The internet has changed the world of gaming, even the way we play traditional family games has changed, but not all companies understand the opportunities these changes offer.
The notion that the world has become a global village is most visible on the internet. Thanks to internet technologies I can now keep in touch with friends in the US, Brasil, Italy and Sweden for a fraction of the costs of a long distance call only a decade ago. I am living the internet life, because I have more friends abroad than I have in my home town. Social network sites like Facebook and instant messaging software like Skype or AIM made it easy to keep track of eachother and costs no longer are an inhibitor to keep in contact.
Some companies have understood that this small world has changed the way we interact which eachother and family games that made some long winter nights pass in a wink are no longer tied to being together in the same spot at the same time. For some time a company called Scrabulous made the homonymous game that was wildly popular on Facebook. The game was an online copycat of the famous game Scrabble, but allowed people from all over the world to play together. I joined Facebook with the sole purpose of playing Scrabble online with my American friends. We enjoyed many a game until the game suddenly disappeared from Facebook. Soon it became clear it was shut down because of copyright violations. The original copyright holders Mattel and Hasbro came with their own version, but where the Scrabulous game allowed me, living in the Netherlands, to play against my friends living in the USA, in their version I was welcomed by the message that I should not use the American version, but the international version. While we could invite eachother to a game of Scrabble, these regional restrictions prevented us from playing. So when we found out that Scrabulous was still available on its own site we moved our gaming there, only to be shut off again after a couple of games. For a while we couldn’t play online anymore, until Scrabulous reinvented itself als Lexulous and offered an unrestricted clone of the game again.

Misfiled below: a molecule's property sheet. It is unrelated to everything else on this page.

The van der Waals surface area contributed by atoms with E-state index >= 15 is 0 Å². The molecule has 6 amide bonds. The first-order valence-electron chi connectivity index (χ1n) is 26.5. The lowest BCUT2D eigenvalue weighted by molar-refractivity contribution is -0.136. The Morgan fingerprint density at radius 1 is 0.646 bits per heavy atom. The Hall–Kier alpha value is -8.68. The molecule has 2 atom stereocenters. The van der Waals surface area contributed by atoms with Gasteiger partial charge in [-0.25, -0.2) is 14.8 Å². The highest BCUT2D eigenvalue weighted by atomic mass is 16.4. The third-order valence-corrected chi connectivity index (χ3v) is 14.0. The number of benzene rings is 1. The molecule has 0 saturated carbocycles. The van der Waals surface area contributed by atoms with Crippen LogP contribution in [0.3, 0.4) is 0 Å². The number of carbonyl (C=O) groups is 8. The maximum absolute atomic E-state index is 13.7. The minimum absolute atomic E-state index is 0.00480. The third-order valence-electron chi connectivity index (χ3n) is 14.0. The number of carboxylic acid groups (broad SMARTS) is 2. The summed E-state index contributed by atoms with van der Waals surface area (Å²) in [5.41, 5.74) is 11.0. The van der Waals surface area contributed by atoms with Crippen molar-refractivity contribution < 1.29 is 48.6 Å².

While Hasbro and Mattel can work together to create an official online version of Scrabble and sue Scrabulous, it seems to be too much to ask to create a game where Americans and Europeans can play together. Even though they exploit the site scrabble.com together they don’t seem to see the value of creating a single online community. Obviously the two companies do not understand the concepts on which the internet is based. A global network that is freely accessable to anyone but where the value of a website is defined by profile of its visitors. A game that attracts many highly educated visitors who return frequently should be a valued resource. Instead their shortsightedness forces me and my friends to find alternative ways to enjoy an online game together.
Apparantly, for some it’s not such small world after all.